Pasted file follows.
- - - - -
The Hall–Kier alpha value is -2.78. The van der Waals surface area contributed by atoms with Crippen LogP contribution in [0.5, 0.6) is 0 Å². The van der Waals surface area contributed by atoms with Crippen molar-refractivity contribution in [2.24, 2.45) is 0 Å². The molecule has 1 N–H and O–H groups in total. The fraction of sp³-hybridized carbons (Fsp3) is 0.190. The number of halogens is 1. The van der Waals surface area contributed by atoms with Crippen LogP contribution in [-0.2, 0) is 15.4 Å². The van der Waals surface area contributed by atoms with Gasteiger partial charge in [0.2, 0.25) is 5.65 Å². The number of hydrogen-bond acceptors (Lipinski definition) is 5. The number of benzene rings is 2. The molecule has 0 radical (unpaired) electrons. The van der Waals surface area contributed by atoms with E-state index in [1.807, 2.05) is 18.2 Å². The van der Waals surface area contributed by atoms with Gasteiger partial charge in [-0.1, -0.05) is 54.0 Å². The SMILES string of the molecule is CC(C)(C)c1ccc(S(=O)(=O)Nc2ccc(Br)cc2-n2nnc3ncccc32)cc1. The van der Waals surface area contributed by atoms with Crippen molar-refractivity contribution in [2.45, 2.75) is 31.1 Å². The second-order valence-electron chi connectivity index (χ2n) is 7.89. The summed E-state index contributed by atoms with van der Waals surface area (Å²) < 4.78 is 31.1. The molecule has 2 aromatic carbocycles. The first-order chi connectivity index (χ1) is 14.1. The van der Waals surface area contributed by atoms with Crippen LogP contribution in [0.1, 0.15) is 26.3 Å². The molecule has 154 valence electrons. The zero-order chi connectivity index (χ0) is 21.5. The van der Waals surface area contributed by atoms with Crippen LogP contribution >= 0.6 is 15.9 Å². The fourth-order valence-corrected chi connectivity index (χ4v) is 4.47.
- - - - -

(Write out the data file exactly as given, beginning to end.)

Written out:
The Hall–Kier alpha value is -2.78. The van der Waals surface area contributed by atoms with Crippen LogP contribution in [0.5, 0.6) is 0 Å². The van der Waals surface area contributed by atoms with Crippen molar-refractivity contribution in [2.24, 2.45) is 0 Å². The molecule has 1 N–H and O–H groups in total. The fraction of sp³-hybridized carbons (Fsp3) is 0.190. The number of halogens is 1. The van der Waals surface area contributed by atoms with Crippen LogP contribution in [-0.2, 0) is 15.4 Å². The van der Waals surface area contributed by atoms with Gasteiger partial charge in [0.2, 0.25) is 5.65 Å². The number of hydrogen-bond acceptors (Lipinski definition) is 5. The number of benzene rings is 2. The molecule has 0 radical (unpaired) electrons. The van der Waals surface area contributed by atoms with E-state index in [1.807, 2.05) is 18.2 Å². The van der Waals surface area contributed by atoms with Gasteiger partial charge in [-0.1, -0.05) is 54.0 Å². The SMILES string of the molecule is CC(C)(C)c1ccc(S(=O)(=O)Nc2ccc(Br)cc2-n2nnc3ncccc32)cc1. The van der Waals surface area contributed by atoms with Crippen molar-refractivity contribution in [2.45, 2.75) is 31.1 Å². The second-order valence-electron chi connectivity index (χ2n) is 7.89. The summed E-state index contributed by atoms with van der Waals surface area (Å²) < 4.78 is 31.1. The molecule has 2 aromatic carbocycles. The first-order chi connectivity index (χ1) is 14.1. The van der Waals surface area contributed by atoms with Crippen LogP contribution in [0.1, 0.15) is 26.3 Å². The molecule has 154 valence electrons. The zero-order chi connectivity index (χ0) is 21.5. The van der Waals surface area contributed by atoms with Crippen LogP contribution >= 0.6 is 15.9 Å². The fourth-order valence-corrected chi connectivity index (χ4v) is 4.47.